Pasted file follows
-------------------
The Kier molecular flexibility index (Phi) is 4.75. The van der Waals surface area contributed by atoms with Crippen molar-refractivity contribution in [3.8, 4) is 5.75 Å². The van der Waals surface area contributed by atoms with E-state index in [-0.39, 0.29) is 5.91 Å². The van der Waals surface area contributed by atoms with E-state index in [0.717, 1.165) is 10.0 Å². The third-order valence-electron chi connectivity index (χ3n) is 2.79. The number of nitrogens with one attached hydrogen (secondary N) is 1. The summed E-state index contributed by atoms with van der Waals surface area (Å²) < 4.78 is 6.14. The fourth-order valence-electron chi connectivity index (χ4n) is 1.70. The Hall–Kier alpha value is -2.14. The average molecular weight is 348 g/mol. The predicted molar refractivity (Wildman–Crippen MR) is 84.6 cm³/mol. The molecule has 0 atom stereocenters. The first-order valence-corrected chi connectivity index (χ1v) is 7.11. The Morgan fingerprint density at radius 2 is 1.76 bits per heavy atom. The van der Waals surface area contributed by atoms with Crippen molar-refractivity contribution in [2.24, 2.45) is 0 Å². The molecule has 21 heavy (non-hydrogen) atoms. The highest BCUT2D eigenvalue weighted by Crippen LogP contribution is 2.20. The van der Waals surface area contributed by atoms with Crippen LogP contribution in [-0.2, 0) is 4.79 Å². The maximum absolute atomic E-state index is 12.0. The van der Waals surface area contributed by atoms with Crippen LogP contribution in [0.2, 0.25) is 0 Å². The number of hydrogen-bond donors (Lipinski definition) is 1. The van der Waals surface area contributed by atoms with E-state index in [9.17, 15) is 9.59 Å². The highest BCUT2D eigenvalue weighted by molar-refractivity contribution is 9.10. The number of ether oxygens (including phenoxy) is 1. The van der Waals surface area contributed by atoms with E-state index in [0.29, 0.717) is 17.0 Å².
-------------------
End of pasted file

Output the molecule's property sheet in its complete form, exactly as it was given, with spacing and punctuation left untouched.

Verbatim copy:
The Kier molecular flexibility index (Phi) is 4.75. The van der Waals surface area contributed by atoms with Crippen molar-refractivity contribution in [3.8, 4) is 5.75 Å². The van der Waals surface area contributed by atoms with E-state index in [-0.39, 0.29) is 5.91 Å². The van der Waals surface area contributed by atoms with E-state index in [0.717, 1.165) is 10.0 Å². The third-order valence-electron chi connectivity index (χ3n) is 2.79. The number of nitrogens with one attached hydrogen (secondary N) is 1. The summed E-state index contributed by atoms with van der Waals surface area (Å²) < 4.78 is 6.14. The fourth-order valence-electron chi connectivity index (χ4n) is 1.70. The Hall–Kier alpha value is -2.14. The average molecular weight is 348 g/mol. The predicted molar refractivity (Wildman–Crippen MR) is 84.6 cm³/mol. The molecule has 0 atom stereocenters. The first-order valence-corrected chi connectivity index (χ1v) is 7.11. The Morgan fingerprint density at radius 2 is 1.76 bits per heavy atom. The van der Waals surface area contributed by atoms with Crippen molar-refractivity contribution in [2.24, 2.45) is 0 Å². The molecule has 21 heavy (non-hydrogen) atoms. The highest BCUT2D eigenvalue weighted by Crippen LogP contribution is 2.20. The van der Waals surface area contributed by atoms with Crippen LogP contribution in [-0.2, 0) is 4.79 Å². The maximum absolute atomic E-state index is 12.0. The van der Waals surface area contributed by atoms with Crippen LogP contribution in [0.2, 0.25) is 0 Å². The number of hydrogen-bond donors (Lipinski definition) is 1. The van der Waals surface area contributed by atoms with E-state index in [9.17, 15) is 9.59 Å². The highest BCUT2D eigenvalue weighted by molar-refractivity contribution is 9.10. The number of ether oxygens (including phenoxy) is 1. The van der Waals surface area contributed by atoms with E-state index in [0.29, 0.717) is 17.0 Å².